Fayetteville's massive Bikes, Blues & BBQ festival, now in its 18th year, keeps getting bigger, which means more than a few growing pains. In the current divisive political climate, some Fayetteville residents are concerned about the proliferation of racist or sexist merchandise at the festival. 

KUAF's fall on-air fundraiser begins on Monday, September 25, and we need YOU to help raise the funds that are critical to bringing essential programs to your airwaves.

As far as original TV shows go, Twin Peaks remains unmatched. The surreal, dreamy noir resonated with audiences so much that 25 years after its two season run on ABC the series returned earlier this year with 18, hour-long episodes on Showtime.

Ozarks at Large for Tuesday, September 19, 2017

Sep 19, 2017

On today’s show, we hear some concerns about an agent orange testing program carried out at Fort Chaffee fifty years ago. Plus, we have a conversation on the challenge of studying a constantly-changing subject such as the internet. And people often opt out of cooking because it’s not convenient, but we learn about the new wave of smart devices for your kitchen and home.

Vietnam veteran James Kaelin stands on a dirt road staring into an empty scrub forest once part of Fort Chaffee, a U.S. Army Training camp east of Fort Smith, Arkansas. 

“They won’t even admit to this being a test site to anybody,” Kaelin says. “But I have information showing the Army tested Agent Orange, Agent White and Agent Blue on seven different locations on Fort Chaffee in 1966 and 1967 without knowledge to the general public. It was top secret.”

Offering Judgment on Arkansas Politics

Sep 19, 2017
Talk Business & Politics

John Brummett, political writer for the Arkansas Democrat-Gazette, gives arrows up or arrows down to four separate political entities. He talks to Roby Brock from our partner Talk Business and Politics about Governor Hutchinson, medical marijuana and more.

A Tuesday roundup: applications mount on deadline day for medical marijuana, a deadline for the Bentonville Film Festival and seven-million dollars for Arkansas infant health.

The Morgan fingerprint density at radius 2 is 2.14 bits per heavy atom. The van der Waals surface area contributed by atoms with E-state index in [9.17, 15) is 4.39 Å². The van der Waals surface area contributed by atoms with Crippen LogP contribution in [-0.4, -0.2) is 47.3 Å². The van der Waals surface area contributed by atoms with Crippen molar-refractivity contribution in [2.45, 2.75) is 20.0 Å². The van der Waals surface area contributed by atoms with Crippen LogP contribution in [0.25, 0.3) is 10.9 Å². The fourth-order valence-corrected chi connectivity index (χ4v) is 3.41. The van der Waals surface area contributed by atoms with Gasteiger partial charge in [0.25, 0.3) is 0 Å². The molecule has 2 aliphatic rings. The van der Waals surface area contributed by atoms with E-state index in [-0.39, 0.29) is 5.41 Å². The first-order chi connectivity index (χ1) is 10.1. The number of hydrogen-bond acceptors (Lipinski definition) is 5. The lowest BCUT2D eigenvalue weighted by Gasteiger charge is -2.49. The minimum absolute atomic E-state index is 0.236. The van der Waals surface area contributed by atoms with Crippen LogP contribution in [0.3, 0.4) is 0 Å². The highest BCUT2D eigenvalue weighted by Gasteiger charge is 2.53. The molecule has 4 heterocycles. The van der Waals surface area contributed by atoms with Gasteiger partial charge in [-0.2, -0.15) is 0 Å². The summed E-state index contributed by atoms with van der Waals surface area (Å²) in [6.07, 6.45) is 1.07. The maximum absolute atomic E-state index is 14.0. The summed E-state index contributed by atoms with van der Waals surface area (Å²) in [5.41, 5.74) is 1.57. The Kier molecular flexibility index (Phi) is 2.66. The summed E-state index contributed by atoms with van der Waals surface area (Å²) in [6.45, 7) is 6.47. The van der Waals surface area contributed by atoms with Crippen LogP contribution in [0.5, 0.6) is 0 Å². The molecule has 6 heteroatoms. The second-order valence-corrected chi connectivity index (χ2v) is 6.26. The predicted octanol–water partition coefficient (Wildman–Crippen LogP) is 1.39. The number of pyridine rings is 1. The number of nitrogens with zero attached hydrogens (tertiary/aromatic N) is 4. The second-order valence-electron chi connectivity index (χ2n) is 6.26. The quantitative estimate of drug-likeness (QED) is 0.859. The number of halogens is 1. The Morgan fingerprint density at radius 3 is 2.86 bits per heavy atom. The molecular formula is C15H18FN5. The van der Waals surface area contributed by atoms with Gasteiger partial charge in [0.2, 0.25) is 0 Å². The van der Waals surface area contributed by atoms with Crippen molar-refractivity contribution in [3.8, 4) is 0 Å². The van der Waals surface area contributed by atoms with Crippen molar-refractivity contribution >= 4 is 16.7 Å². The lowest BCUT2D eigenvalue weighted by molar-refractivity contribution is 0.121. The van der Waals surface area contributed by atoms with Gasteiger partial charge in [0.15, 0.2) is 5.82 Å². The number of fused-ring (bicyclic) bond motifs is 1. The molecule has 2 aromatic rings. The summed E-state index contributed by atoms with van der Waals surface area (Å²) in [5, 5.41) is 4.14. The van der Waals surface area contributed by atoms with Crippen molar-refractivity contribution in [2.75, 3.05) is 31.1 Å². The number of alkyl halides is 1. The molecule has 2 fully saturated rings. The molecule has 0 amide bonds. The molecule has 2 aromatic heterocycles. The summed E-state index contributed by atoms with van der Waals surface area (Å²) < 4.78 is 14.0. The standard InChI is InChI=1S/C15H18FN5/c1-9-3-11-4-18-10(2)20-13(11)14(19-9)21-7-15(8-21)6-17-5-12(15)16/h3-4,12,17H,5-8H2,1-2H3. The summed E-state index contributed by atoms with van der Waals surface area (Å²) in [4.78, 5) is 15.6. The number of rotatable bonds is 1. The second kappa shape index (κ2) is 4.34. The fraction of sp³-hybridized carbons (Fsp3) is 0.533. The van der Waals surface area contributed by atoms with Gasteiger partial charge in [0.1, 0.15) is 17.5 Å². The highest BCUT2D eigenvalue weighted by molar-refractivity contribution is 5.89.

courtesy / University of Arkansas

Stephanie Schulte, an associate professor of communication at the University of Arkansas, will lead an honors seminar in the spring about the internet. Tomorrow night she delivers a preview, open to the public, in Gearhart Hall Auditorium. We talk to her about our increasingly digital lives.

A. Grajeda / KUAF

Last month, Cox Communications hosted a smart home tour. The company's high-speed internet powered more than 50 devices that ranged from a Wi-fi enabled crockpot to a mixed reality headset.

courtesy / Equifax

Arkansas Attorney General Leslie Rutledge has issued an “urgent warning” to Arkansans to be on alert for hacking and phishing attempts to obtain personal information caused by the Equifax criminal data breach revealed Sept. 7. Equifax, a consumer credit reporting agency based in Atlanta, Georgia, maintains information gathered from businesses which contract with the company to conduct consumer credit checks. As many as 1.2 million Arkansans may be affected by the breach.


Hillberry Music Festival Ticket Giveaway

October 12th-15th 2017 at The Farm in Eureka Spring

Win front row tickets to see David Sedaris

at Walton Arts Center on Tuesday, October 24th 2017

World and Area News

Kristy and Dana Dumont were ready to give a child in need a permanent home. They moved into a Dimondale, Mich., house with two spare bedrooms and a spacious, fenced-in yard, in a school district with strong extracurriculars and a diverse community.

The couple of 11 years began seriously considering adoption after Dana started receiving emails from Michigan's Department of Health and Human Services looking for foster and adoptive families.

For the past six weeks, voters in Germany have been inundated by campaign posters ahead of Sunday's national election.

Passersby walking down the street in just about every German city, town or village get a detailed look at who is running in their district and a condensed version of their campaign messages.

Green Party posters warn Germans to "either end coal or end climate." Another message: "Healthy food doesn't come from nature that's sick."

The anti-Muslim, anti-immigrant Alternative for Germany placards are even blunter.

President Trump's poll slide appears to have stabilized.

Trump, who came into office with the lowest approval and favorability ratings of any president, saw a steady decline in the months that followed his inauguration.

Hispanic Heritage Month is a nationally recognized, not-quite-a-month. (It's the back half of September and the front half of October).

Welcome to the latest installment of our education news roundup. This week: student loans, HBCUs, federal education policy, and more:

The Department of Education scolds an online university

Western Governors University was ineligible for federal student aid, and may have to return more than $700 million, according to an audit by the U.S. Education Department's oversight branch.

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